Directed by Adam Hootnick
School is starting up again, and while we are still amid the hot and humid day of August, the cooler autumn chill is just around the corner, which in the great state of Texas means one thing: high school football. High school football across the country is a big deal. I live in Ohio, where football in the fall is life. The same can be said about Texas. Friday Night Lights (both the film and TV show) depict what Friday nights in small Texas towns in the fall are like. It’s intense competition and some of the best football played nationwide. But of course, with great accomplish and fame, there may also come a price. The best of the best go on to play in college at big time programs like Texas and Oklahoma, while some recess into the unknown of small town America. What Carter Lost tells a slightly different story.
In 1988, in the big Texas town of Dallas, one high school team was setting the state on fire with its play: David W. Carter High. Carter was a powerhouse program that year, with some calling it the best high school team ever assembled. It featured future NFL player Jessie Armstead, and numerous talented players with Division I scholarship offers. But their anointed path to a State Championship hit a bit of a road bump, and then it hit a brick wall. Entering the playoffs, one of Carter’s star players was deemed ineligible in a controversial case which was eventually overturned. But what really rocked the Dallas Carter team and community was when numerous star football players were charged with multiple robberies in the area after the team made history by being the first Dallas team to win the State title in a number of years.
Hootnick made his 30 for 30 debut with the short film Judging Jewell, which was a gem of a short about the hero of the Atlanta Olympic bombing in 1996, whose name was dragged through the mud after being accused of planting the bomb. His name was cleared but he will forever be connected to the incident in a poor light. With Carter High, Hootnick has found another troubling story, but this time those accused really did it. Instead, this film focuses more on the why of it, and the racial and cultural consequences of such a controversy. The Dallas neighborhood where Carter is located is a predominantly black neighborhood, but a middle class one. That didn’t make a difference in the court of public opinion.
Even in the film Friday Night Lights which features Carter being vilified as a dirty inner city school full of black thugs beating the featured team Permian gets it wrong. Hootnick attempts to delve into the motives of such senseless crimes as small time robbery from a group of people who seemingly had it all. Middle class life, state championship and all the perks within the community that come with it, bright future playing football in college to earn a degree. So why did they give away everything for nothing? The conclusion is honestly murky and not necessarily the strength of the film, but the argument goes that the players wanted to keep up with the Jones’s. High dollar sneakers, gold chains, etc. While they weren’t poor, they also couldn’t afford these status indicators they so dearly coveted.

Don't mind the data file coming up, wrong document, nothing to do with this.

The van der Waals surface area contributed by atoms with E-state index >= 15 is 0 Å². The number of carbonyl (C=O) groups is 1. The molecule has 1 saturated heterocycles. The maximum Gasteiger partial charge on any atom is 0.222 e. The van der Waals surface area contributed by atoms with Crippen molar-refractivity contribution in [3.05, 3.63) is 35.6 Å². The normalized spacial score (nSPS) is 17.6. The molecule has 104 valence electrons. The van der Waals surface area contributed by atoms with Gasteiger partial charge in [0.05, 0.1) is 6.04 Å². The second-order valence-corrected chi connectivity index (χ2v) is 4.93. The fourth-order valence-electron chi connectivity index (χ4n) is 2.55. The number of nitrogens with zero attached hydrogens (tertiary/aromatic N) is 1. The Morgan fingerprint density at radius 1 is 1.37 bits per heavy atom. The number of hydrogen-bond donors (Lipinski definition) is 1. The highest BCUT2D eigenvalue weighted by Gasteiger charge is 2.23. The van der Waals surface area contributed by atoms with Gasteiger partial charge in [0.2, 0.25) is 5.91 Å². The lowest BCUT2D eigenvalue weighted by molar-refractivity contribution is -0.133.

What Carter Lost goes further than just simply telling the story of the 1988 Dallas Carter High football team that won a state championship and then a small group of players handed it away. It also speaks to the cultural impact of the scandal, the lasing legacy of the team. Perhaps the greatest high school team ever will be remembered for the scandal, not their accomplishments on the field. Even today, Carter High in Dallas is connected only with this scandal which happened nearly 30 years ago now. The players involved have since served time, seen their formidable years spent in prison, and have mostly rehabilitated to return to productive citizens, remorseful for what they have done. None of them are repeat offenders. What Carter Lost is a history lesson. It tells a the whole story, not what history remembers. It has an ending, not just the explosive beginning.